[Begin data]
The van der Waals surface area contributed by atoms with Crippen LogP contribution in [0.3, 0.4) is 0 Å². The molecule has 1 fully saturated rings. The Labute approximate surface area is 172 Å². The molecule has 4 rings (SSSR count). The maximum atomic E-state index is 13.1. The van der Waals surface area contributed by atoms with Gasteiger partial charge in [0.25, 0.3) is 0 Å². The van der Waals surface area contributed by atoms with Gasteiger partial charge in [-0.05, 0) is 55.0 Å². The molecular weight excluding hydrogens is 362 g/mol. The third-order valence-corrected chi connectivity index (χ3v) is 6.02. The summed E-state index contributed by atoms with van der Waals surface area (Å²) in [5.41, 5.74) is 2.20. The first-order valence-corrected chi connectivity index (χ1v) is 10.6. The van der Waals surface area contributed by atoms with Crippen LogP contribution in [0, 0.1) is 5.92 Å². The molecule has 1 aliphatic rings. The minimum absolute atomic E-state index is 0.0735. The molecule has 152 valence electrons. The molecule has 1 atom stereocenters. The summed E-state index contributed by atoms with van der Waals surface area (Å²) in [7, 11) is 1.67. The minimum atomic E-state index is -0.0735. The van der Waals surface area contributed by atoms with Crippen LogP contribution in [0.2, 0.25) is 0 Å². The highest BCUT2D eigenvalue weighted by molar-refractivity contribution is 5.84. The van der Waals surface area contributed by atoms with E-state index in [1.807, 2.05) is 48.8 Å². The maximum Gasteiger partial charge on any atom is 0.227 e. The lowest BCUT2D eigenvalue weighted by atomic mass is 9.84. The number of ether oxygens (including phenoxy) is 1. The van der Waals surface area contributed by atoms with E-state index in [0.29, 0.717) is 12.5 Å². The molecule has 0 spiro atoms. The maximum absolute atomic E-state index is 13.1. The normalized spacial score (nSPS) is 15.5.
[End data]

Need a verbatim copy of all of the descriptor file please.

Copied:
The van der Waals surface area contributed by atoms with Crippen LogP contribution in [0.3, 0.4) is 0 Å². The molecule has 1 fully saturated rings. The Labute approximate surface area is 172 Å². The molecule has 4 rings (SSSR count). The maximum atomic E-state index is 13.1. The van der Waals surface area contributed by atoms with Gasteiger partial charge in [0.25, 0.3) is 0 Å². The van der Waals surface area contributed by atoms with Gasteiger partial charge in [-0.05, 0) is 55.0 Å². The molecular weight excluding hydrogens is 362 g/mol. The third-order valence-corrected chi connectivity index (χ3v) is 6.02. The summed E-state index contributed by atoms with van der Waals surface area (Å²) in [5.41, 5.74) is 2.20. The first-order valence-corrected chi connectivity index (χ1v) is 10.6. The van der Waals surface area contributed by atoms with Crippen LogP contribution in [0, 0.1) is 5.92 Å². The molecule has 1 aliphatic rings. The minimum absolute atomic E-state index is 0.0735. The molecule has 152 valence electrons. The molecule has 1 atom stereocenters. The summed E-state index contributed by atoms with van der Waals surface area (Å²) in [7, 11) is 1.67. The minimum atomic E-state index is -0.0735. The van der Waals surface area contributed by atoms with Crippen LogP contribution in [0.2, 0.25) is 0 Å². The highest BCUT2D eigenvalue weighted by molar-refractivity contribution is 5.84. The van der Waals surface area contributed by atoms with E-state index in [1.807, 2.05) is 48.8 Å². The maximum Gasteiger partial charge on any atom is 0.227 e. The lowest BCUT2D eigenvalue weighted by atomic mass is 9.84. The number of ether oxygens (including phenoxy) is 1. The van der Waals surface area contributed by atoms with E-state index in [0.29, 0.717) is 12.5 Å². The molecule has 0 spiro atoms. The maximum absolute atomic E-state index is 13.1. The normalized spacial score (nSPS) is 15.5.